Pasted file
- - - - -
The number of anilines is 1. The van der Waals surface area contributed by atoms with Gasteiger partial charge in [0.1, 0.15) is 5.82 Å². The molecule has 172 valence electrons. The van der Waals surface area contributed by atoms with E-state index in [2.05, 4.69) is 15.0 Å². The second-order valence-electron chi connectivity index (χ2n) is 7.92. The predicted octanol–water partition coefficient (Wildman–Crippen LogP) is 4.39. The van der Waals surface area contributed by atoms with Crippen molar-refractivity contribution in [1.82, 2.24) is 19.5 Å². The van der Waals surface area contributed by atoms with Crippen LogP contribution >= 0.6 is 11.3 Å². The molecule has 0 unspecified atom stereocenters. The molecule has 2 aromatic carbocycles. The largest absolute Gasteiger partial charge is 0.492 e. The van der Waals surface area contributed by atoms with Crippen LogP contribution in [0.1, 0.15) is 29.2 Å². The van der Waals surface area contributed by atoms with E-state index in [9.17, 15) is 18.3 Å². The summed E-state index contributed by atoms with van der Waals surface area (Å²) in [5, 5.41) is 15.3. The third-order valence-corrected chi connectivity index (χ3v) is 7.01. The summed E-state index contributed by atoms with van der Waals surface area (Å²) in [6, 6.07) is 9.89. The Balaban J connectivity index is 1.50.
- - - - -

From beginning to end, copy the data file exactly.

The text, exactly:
The number of anilines is 1. The van der Waals surface area contributed by atoms with Gasteiger partial charge in [0.1, 0.15) is 5.82 Å². The molecule has 172 valence electrons. The van der Waals surface area contributed by atoms with E-state index in [2.05, 4.69) is 15.0 Å². The second-order valence-electron chi connectivity index (χ2n) is 7.92. The predicted octanol–water partition coefficient (Wildman–Crippen LogP) is 4.39. The van der Waals surface area contributed by atoms with Crippen molar-refractivity contribution in [1.82, 2.24) is 19.5 Å². The van der Waals surface area contributed by atoms with Crippen LogP contribution >= 0.6 is 11.3 Å². The molecule has 0 unspecified atom stereocenters. The molecule has 2 aromatic carbocycles. The largest absolute Gasteiger partial charge is 0.492 e. The van der Waals surface area contributed by atoms with Crippen LogP contribution in [0.1, 0.15) is 29.2 Å². The van der Waals surface area contributed by atoms with E-state index in [9.17, 15) is 18.3 Å². The summed E-state index contributed by atoms with van der Waals surface area (Å²) in [5, 5.41) is 15.3. The third-order valence-corrected chi connectivity index (χ3v) is 7.01. The summed E-state index contributed by atoms with van der Waals surface area (Å²) in [6, 6.07) is 9.89. The Balaban J connectivity index is 1.50.